Letter: Coal dust is not a threat

Published:

 

There may be reason for concern for the consequences of increased coal train shipments through our area, but coal dust isn't one of them. Several letters recently speak of the danger of being buried in coal dust if these trains are allowed to traverse local rail systems.

One popular figure, quoted from the Internet of course, is that trains drop 200 pounds of dust per mile. Wyoming has been shipping coal for over 100 years, so if this figure is correct, Wyoming should be buried in coal dust. The main railroad travels within a few hundred feet of Interstate 80 across the entire state. Take a trip across this fair state and you'll see nothing except clean sage, shiny rail and bare cross ties. Where is the coal dust?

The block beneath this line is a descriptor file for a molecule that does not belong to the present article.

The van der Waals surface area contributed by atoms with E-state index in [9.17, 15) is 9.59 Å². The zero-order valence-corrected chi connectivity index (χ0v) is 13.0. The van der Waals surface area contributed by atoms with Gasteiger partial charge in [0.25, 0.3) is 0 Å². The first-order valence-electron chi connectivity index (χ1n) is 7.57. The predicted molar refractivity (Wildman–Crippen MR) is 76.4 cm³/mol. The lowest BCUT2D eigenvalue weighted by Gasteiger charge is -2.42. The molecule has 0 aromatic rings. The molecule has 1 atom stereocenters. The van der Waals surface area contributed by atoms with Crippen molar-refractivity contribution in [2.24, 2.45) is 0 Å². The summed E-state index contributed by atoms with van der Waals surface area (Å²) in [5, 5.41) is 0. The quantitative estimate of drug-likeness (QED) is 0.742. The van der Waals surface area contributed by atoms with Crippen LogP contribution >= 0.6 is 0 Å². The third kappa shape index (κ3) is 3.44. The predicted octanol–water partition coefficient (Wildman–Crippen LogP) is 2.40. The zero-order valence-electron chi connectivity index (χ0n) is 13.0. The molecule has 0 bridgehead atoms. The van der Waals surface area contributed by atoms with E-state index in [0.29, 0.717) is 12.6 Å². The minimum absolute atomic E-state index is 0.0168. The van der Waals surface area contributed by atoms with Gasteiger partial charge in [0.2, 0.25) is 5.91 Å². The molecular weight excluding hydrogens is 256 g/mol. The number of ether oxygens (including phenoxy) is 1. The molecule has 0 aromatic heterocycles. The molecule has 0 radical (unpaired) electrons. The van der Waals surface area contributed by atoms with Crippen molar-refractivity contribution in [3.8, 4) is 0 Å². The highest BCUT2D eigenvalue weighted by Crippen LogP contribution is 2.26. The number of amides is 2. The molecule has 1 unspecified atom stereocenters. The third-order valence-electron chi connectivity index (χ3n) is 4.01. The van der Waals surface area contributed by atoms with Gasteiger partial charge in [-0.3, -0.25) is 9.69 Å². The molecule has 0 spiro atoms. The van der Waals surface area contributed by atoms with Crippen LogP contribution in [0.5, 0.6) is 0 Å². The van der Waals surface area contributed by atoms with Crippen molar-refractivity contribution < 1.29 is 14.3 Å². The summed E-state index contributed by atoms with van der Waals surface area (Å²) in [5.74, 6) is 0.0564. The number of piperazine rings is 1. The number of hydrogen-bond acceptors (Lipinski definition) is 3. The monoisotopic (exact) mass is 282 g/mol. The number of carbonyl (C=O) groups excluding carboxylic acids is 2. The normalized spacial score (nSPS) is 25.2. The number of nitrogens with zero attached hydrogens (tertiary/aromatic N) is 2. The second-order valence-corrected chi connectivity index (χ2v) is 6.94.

While coal dust can be toxic, black lung is most commonly associated with underground mining tactics used during the past early century. Due to modern techniques, it is no longer associated with open pit mining, and especially not in cities and towns where coal trains pass daily.

Take a trip through Wyoming and make your own conclusions. Anybody can write whatever they like on the Internet.

Unfortunately, there are those who will believe anything as long as it fits with their viewpoint.

Darrell E. Spilde

Vancouver